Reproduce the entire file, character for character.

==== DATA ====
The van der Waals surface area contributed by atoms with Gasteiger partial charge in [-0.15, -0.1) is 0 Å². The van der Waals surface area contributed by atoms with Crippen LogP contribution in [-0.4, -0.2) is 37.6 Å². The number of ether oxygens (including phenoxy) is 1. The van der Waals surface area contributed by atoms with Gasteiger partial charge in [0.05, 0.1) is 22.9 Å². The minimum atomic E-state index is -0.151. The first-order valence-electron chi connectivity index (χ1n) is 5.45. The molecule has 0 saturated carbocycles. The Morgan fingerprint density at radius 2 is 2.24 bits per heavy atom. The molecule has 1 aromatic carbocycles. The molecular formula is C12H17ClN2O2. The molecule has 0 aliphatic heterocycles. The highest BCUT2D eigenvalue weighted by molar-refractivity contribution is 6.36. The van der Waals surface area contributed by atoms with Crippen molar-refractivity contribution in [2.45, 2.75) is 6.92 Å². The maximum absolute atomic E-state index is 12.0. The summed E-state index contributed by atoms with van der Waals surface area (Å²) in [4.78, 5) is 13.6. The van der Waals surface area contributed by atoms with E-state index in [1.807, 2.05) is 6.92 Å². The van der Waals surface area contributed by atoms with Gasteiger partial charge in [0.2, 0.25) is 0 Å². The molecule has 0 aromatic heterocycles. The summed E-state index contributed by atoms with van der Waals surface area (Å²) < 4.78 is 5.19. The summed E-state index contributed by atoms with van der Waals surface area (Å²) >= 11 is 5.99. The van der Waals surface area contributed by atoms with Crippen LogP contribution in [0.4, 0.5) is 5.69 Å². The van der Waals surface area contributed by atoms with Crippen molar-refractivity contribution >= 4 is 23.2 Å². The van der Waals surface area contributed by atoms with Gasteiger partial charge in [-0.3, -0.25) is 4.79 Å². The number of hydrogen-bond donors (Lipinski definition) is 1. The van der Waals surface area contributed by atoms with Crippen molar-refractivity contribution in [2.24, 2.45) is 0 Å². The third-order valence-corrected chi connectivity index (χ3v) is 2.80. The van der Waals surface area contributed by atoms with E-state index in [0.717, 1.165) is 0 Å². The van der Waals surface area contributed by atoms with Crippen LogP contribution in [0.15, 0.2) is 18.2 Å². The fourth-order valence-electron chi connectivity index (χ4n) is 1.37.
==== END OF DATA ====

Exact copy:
The van der Waals surface area contributed by atoms with Gasteiger partial charge in [-0.15, -0.1) is 0 Å². The van der Waals surface area contributed by atoms with Crippen LogP contribution in [-0.4, -0.2) is 37.6 Å². The number of ether oxygens (including phenoxy) is 1. The van der Waals surface area contributed by atoms with Gasteiger partial charge in [0.05, 0.1) is 22.9 Å². The minimum atomic E-state index is -0.151. The first-order valence-electron chi connectivity index (χ1n) is 5.45. The molecule has 0 saturated carbocycles. The Morgan fingerprint density at radius 2 is 2.24 bits per heavy atom. The molecule has 1 aromatic carbocycles. The molecular formula is C12H17ClN2O2. The molecule has 0 aliphatic heterocycles. The highest BCUT2D eigenvalue weighted by molar-refractivity contribution is 6.36. The van der Waals surface area contributed by atoms with Crippen molar-refractivity contribution in [2.45, 2.75) is 6.92 Å². The maximum absolute atomic E-state index is 12.0. The summed E-state index contributed by atoms with van der Waals surface area (Å²) in [4.78, 5) is 13.6. The van der Waals surface area contributed by atoms with E-state index in [1.807, 2.05) is 6.92 Å². The van der Waals surface area contributed by atoms with Gasteiger partial charge in [0.2, 0.25) is 0 Å². The molecule has 0 aromatic heterocycles. The summed E-state index contributed by atoms with van der Waals surface area (Å²) < 4.78 is 5.19. The summed E-state index contributed by atoms with van der Waals surface area (Å²) >= 11 is 5.99. The van der Waals surface area contributed by atoms with Crippen LogP contribution in [0.4, 0.5) is 5.69 Å². The van der Waals surface area contributed by atoms with Crippen molar-refractivity contribution >= 4 is 23.2 Å². The van der Waals surface area contributed by atoms with Gasteiger partial charge in [-0.3, -0.25) is 4.79 Å². The number of hydrogen-bond donors (Lipinski definition) is 1. The van der Waals surface area contributed by atoms with Crippen molar-refractivity contribution in [2.24, 2.45) is 0 Å². The third-order valence-corrected chi connectivity index (χ3v) is 2.80. The van der Waals surface area contributed by atoms with E-state index in [0.717, 1.165) is 0 Å². The van der Waals surface area contributed by atoms with Crippen LogP contribution in [0.15, 0.2) is 18.2 Å². The fourth-order valence-electron chi connectivity index (χ4n) is 1.37.